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CASE WORK: Need For Tactical Voice And Data Comms

A major challenge for the U.S. military is providing reliable voice and data links to small units of warfighters operating in remote, hostile corners of the globe. In Afghanistan, land-based wireless infrastructure is lacking, and mountains and harsh weather conditions often disrupt radio and satellite transmissions to troops at the edge of existing military networks.

Miteq FP Ad MSM Sep09 The Pentagon is moving to fill those needs and hopes to close a looming capability gap as work continues on the Mobile User Objective System (MUOS), a military satellite constellation under development to replace the aging Ultra High Frequency Follow On satellites. Given the growing demand for bandwidth, it’s likely the U.S. Department of Defense will continue to rely on a mix of government and commercial satellite assets.

One promising commercial solution already in the hands of some U.S. troops is the satellite-based Distributed Tactical Communications System (DTCS). This “push-to-talk, one-to-many” radio communications system is being produced by Iridium, a mobile satellite service provider based in Bethesda, Maryland, and industry partners Boeing Company and ITT Corporation.

In June, the U.S. Naval Surface Warfare Center in Dahlgren, Virginia, awarded a five-year, $21.6 million indefinite-delivery, indefinite-quantity contract to Iridium’s Government Programs subsidiary to expand its capabilities. Designed around Iridium’s constellation of 66 low-earth-orbiting (LEO) satellites, DTCS is an extension of what the company calls “Netted Iridium.” The netted aspect enables a warfighter equipped with a modified, commercial off-the-shelf radio handset to talk or send narrowband data files over one channel to many listeners within designated user “nets.” This multicast architecture enables tactical communications by advancing beyond the typical person-to-person satellite phone connections.

Iridium’s constellation of cross-linked satellites provide near real-time voice and data links in places where the military’s geostationary satellites or line-of-sight communications systems often cannot. Troops operating in a deep mountain valley, for instance, often can’t pick up a geostationary satellite’s signals unless they move to higher ground. DTCS is shifting paradigms in the way disadvantaged, dismounted warfighters acquire and use voice and data for beyond-line-of-sight (BLOS), over-the-horizon (OTH) and on-the-move (OTM) communications, according to Igor Marchosky, DTCS program manager for the Naval Surface Warfare Center.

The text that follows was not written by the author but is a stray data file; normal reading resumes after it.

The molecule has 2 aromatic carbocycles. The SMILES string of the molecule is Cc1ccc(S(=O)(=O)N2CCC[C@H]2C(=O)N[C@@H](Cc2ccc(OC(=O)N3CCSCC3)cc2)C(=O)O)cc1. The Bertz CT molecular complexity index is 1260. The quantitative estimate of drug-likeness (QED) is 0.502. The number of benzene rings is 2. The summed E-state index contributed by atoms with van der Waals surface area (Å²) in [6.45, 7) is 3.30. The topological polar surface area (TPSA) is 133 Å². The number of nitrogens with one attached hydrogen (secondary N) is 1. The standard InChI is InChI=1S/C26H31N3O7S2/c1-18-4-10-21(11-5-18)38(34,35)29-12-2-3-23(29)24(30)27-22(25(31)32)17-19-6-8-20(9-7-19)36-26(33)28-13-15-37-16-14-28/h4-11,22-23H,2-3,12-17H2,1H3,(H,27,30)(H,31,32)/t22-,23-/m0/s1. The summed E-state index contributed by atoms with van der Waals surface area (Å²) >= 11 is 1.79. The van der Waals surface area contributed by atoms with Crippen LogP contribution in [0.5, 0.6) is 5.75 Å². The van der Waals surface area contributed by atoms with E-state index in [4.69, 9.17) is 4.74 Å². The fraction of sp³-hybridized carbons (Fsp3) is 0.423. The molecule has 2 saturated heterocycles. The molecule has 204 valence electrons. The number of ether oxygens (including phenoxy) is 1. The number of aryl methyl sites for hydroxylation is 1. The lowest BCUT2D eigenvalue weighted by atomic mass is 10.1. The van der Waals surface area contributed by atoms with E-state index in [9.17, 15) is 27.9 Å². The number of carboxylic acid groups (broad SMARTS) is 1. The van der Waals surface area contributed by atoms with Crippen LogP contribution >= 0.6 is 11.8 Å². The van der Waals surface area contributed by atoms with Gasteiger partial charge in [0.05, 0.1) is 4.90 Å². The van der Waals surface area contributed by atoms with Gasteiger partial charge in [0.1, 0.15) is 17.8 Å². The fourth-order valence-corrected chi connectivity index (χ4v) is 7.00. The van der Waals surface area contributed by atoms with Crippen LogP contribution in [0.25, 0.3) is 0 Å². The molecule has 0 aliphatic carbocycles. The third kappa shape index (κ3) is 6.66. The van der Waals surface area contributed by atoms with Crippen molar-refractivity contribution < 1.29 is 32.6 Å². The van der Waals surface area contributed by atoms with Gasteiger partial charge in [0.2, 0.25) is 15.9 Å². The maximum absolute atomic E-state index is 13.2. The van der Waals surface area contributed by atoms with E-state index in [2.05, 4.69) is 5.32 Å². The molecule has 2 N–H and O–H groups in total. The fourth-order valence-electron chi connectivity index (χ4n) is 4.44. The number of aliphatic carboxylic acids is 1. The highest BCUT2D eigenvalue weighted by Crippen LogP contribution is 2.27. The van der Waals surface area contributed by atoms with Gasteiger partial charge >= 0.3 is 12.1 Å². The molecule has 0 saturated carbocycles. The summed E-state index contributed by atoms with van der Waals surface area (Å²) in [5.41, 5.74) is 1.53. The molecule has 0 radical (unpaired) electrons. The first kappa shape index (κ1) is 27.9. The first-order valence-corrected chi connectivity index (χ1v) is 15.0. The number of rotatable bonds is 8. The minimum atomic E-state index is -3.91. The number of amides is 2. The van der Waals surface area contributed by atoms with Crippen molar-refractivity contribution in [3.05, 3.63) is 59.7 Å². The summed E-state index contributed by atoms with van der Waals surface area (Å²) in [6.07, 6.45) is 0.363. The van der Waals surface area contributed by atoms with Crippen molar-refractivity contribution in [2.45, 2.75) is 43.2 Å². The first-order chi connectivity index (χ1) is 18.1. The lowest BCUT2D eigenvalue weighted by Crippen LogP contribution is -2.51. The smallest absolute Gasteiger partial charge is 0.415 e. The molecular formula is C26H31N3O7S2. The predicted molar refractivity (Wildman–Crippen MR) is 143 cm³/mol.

Iridium image 1 “With DTCS, the LEO satellite assets will find you, and not the other way around,” Marchosky said. “If you can see the sky, eventually you will have comms, and that is particularly useful in mountainous terrain.”

Since the DoD began testing Iridium’s netted technologies in 2006, DTCS has evolved rapidly. Within two months in 2008, for instance, the Naval Surface Warfare Center’s Harsh Environment Lab (HEL) at Dam Neck, Virginia, produced a handset prototype that featured miniaturized and ruggedized electronic circuitry. To guard against the cold, the devices were equipped with sensors that activate internal heaters to warm the liquid crystal display when temperatures drop, said Rob Anderson, HEL’s program manager for DTCS.

Iridium image 2 Around 100 of the handheld radios currently are in use by U.S. troops in Afghanistan, including two Provincial Reconstruction Teams, whose primary role is to win support of local villagers. By the end of 2009, around 1,000 of the devices are expected to be deployed in the Middle East, said Scott Scheimreif, Iridium’s vice president of government programs. The radios weigh about a pound and have GPS embedded into the electronics, providing a position location indicator similar to Blue Force tracking. It’s relatively easy to use, with one knob for volume, one knob to select channels and a push-to-talk button.